Biggest zeolites

C&I Issue 8, 2015

Researchers have discovered a new family of complex zeolites – including some of the largest zeolites ever made – that promise to be useful for carbon dioxide capture.

Zeolites are solid crystalline alumina-silicates – with a Swiss-cheese arrangement of channels and holes the size of molecules. Scientists from Korea, the UK and Sweden used electron diffraction to determine the structure of a known zeolite, ZSM-25, and predicted larger and more complex zeolite structures of the same symmetry (Nature, doi:10.1038/nature14575).

For now, new zeolites are discovered mainly using an empirical trial-and-error approach, using extensive syntheses.  ‘It is difficult to know in advance exactly which new zeolite structure the synthesis may produce,’ explains senior author Xiaodong Zou at Stockholm University, Sweden. ‘In this paper we show, for the first time, that it is possible to experimentally synthesise target zeolite structures that have been predicted but not observed.’

The new zeolites were found to have attractive properties as adsorbents and separated out carbon dioxide more effectively from fuel gases such as biogas and natural gas (mixtures of methane and CO2 with other gases) than previous zeolites.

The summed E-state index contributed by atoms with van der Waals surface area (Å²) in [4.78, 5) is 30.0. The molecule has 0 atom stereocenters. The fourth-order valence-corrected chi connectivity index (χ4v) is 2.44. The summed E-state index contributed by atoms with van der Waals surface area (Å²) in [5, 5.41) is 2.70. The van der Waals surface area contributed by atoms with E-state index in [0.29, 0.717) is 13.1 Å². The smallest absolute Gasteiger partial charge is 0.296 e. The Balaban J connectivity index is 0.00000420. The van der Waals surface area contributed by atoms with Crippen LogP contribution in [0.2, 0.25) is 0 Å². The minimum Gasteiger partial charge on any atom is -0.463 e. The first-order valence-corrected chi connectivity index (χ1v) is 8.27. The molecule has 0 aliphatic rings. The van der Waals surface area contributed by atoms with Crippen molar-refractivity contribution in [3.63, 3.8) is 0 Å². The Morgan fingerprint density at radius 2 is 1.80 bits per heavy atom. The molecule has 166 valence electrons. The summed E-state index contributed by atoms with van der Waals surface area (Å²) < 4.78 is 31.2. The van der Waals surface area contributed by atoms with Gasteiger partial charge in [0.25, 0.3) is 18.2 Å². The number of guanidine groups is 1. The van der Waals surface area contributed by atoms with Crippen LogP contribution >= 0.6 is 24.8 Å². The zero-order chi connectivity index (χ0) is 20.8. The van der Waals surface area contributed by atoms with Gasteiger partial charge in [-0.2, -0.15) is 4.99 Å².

‘These are the largest zeolites made thus far,’ Zou says. ‘The larger the structures, the more possible variations of atomic sites. This gives us the possibility to fine-tune the chemical environments of the zeolite cages and thus their selectivity.’

‘[Zeolites] are of intense interest for practical applications such as for selective absorbents and as catalysts, but their structures can be complex and hard to determine,’ comments organometallic chemist Robert Crabtree at Yale University, US.  ‘[This paper] is important in combining classical structural with new computational methods to resolve hard structural problems in the most complex zeolites. Their work should greatly help in the design and synthesis of new zeolites.’

Removal and capture of CO2 is an important strategy for reducing CO2 emissions from combustion sources, adds Prabir Dutta, materials chemist at Ohio State University, US. ‘Clearly, it is worthwhile exploring why the kinetics of CO2 adsorption is facilitated in this family of zeolites.’

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